Waterfalls, basalt, and Douglas fir forest: that’s what Portland does. The area is an embarrassment of hiking riches, and the newest Portland residents are also largely unfamiliar with its offerings. Good; go on and explore Multnomah Falls and the Oneonta Gorge when the trails reopen. In the meantime, it’s time to redirect our attention to parts unknown—like paddling Portland’s waters. The Columbia River is one of the world’s most voluminous rivers, but many of us see it only from I-84 on the way to the Gorge. Many islands in the Government Island complex, like Lemon Island, are accessible only by boat, and they are open for overnight camping year round and so close to the city you can bike to the put-in.
Western Washington is known for the largest peak in the Pacific Northwest, the wettest spot in the contiguous United States, and ideal ocean kayaking in the San Juans. Unfortunately, they’re all out of reach for the practical adventurer who wants to stay close to home. An on-water experience only found in Seattle, the locks on the Lake Washington Ship Canals are open to kayakers. Plus, it starts at the Washington Park Arboretum, with scenery all its own and available boat rentals.
Most adventures beneath the Sawatch Front head east for obvious reasons, and the canyons make Salt Lake an outdoor haven for skiers and hikers alike. But it’s the Great Salt Lake that truly sets the region apart, unless you’re south into canyon country (which is another story indeed). It isn’t that Antelope Island is underappreciated so much as its unknown, but the buttes showcase the scale of the interior west’s salty oasis, and you might catch a glimpse of the buffalo herd along the way.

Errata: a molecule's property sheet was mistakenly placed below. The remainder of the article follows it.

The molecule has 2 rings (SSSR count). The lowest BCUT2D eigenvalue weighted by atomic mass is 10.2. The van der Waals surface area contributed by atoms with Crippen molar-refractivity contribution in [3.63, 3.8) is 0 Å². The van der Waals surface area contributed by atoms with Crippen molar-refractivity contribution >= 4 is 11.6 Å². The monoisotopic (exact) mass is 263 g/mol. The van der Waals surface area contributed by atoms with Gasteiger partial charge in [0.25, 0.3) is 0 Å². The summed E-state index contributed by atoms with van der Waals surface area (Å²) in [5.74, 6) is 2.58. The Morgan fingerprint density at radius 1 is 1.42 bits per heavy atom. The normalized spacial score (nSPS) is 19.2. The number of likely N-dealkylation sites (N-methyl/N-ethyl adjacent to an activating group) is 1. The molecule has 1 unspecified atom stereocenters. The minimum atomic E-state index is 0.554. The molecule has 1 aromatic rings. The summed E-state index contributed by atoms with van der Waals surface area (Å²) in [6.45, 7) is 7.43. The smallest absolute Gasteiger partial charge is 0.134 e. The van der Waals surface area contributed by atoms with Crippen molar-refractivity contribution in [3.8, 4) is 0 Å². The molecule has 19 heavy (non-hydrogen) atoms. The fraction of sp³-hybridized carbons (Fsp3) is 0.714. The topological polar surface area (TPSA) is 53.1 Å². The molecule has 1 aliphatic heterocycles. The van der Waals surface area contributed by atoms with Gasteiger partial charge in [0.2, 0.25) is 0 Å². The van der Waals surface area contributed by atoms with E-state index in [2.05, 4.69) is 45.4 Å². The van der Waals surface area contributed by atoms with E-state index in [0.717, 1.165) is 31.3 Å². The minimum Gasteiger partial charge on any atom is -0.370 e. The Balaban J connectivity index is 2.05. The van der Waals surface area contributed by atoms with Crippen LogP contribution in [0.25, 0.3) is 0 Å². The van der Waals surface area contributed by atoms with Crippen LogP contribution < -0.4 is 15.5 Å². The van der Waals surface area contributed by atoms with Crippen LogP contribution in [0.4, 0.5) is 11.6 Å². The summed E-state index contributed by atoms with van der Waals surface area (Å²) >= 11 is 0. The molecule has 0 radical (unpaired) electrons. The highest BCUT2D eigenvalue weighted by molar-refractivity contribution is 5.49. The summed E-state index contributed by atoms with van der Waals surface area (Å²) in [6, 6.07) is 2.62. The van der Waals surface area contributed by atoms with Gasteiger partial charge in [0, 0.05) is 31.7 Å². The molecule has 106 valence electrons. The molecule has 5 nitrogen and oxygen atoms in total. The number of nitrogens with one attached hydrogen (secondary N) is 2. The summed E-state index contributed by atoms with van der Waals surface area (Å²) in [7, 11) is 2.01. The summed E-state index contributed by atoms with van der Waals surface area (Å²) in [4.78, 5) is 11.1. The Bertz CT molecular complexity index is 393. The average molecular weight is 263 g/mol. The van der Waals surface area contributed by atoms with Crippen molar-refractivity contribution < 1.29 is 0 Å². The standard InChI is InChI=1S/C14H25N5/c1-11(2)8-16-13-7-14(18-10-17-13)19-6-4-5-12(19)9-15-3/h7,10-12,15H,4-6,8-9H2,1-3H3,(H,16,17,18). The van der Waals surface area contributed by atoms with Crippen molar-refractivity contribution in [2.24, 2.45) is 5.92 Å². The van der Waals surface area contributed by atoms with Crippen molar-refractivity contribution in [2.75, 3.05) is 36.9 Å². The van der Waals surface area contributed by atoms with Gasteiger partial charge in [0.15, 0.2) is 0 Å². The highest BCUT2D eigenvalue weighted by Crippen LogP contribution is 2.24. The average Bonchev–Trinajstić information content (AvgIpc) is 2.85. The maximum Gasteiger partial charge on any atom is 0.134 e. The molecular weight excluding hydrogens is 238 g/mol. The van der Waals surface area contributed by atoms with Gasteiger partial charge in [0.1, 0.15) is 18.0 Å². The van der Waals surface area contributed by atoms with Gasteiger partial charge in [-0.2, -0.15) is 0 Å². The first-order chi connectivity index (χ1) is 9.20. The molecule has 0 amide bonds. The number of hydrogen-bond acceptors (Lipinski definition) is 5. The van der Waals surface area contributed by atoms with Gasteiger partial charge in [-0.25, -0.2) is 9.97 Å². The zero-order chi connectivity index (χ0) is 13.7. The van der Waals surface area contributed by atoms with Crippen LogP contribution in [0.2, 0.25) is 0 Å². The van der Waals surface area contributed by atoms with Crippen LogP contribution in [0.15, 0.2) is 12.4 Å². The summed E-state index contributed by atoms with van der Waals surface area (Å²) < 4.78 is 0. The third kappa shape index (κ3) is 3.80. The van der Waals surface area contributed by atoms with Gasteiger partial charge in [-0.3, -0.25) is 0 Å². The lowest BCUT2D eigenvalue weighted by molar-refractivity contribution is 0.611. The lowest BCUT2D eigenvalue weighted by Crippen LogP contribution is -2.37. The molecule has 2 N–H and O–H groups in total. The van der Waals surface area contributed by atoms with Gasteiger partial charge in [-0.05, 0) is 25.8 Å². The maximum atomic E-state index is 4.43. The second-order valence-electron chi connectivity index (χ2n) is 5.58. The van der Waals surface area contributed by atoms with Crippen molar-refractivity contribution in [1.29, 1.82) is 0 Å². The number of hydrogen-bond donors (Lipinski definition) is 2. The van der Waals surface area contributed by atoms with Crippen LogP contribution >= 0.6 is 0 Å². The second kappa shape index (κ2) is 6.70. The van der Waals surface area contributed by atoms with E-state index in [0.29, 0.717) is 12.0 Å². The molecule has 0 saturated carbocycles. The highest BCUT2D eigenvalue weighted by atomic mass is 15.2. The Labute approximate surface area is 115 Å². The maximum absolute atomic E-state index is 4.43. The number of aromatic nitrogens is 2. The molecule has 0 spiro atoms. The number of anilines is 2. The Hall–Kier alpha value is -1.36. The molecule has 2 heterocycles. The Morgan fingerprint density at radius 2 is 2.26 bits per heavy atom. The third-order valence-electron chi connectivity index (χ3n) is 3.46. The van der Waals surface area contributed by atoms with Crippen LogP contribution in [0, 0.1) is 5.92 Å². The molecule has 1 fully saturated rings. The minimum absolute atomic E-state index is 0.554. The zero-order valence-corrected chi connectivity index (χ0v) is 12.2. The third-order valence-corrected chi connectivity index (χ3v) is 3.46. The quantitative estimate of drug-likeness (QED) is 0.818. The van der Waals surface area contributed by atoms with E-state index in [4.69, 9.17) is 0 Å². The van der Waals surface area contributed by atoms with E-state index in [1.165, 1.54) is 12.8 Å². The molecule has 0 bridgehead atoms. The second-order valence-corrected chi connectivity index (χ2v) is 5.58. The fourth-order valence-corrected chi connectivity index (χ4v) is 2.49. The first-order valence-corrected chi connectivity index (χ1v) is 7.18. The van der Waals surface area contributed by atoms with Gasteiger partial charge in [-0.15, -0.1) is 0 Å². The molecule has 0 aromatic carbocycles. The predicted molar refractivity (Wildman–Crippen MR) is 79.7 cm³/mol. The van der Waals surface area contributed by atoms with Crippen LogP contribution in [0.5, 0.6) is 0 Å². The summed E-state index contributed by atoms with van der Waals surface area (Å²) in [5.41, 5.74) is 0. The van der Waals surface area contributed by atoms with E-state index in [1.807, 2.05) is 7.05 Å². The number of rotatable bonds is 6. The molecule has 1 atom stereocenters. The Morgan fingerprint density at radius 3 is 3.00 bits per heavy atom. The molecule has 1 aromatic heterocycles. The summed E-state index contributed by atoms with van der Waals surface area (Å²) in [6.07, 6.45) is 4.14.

Take your pick of Colorado’s riches: Eldorado Canyon, Roxborough State Park, and Red Rocks all feature the stunning geology of the vertebral granite atop the spine of the North America. They are all popular and well tread, and very little, it seems, is unknown about one of the nation’s most potent adventure regions. But perhaps what’s most unique about Denver isn’t the mountains, it’s the plains and the urban centers that they provide. Denver expands ever wider on an endlessly broadening horizon, where the land unfurls as though tossed over a terrene mattress. Go to the Castle Trail in Mount Falcon Park and you will see the human impact, old and new, on this once-wild landscape.
In the 1860s, New York was one of the first American cities to build an elevated railway, and now those decommissioned lines have been converted for a different use. There isn’t much green in the City that Never Sleeps, but a rails-to-trails project returned a smattering to the former West Side Elevated Line, now known as the High Line, where the rails are slowly being overgrown in a scene out of Oregon’s Salmonberry corridor.
Alternative: Sandy Hook
The West is young; less so, the East Coast. Boston is our case study in environmental history, and Henry David Thoreau’s Walden Pond is just a half-hour outside of town. Never mind that his mom did his laundry, you can visit his homestead and imagine the romantic illusion of the outdoors that tantalized readers.
Alternative: Fort Sewall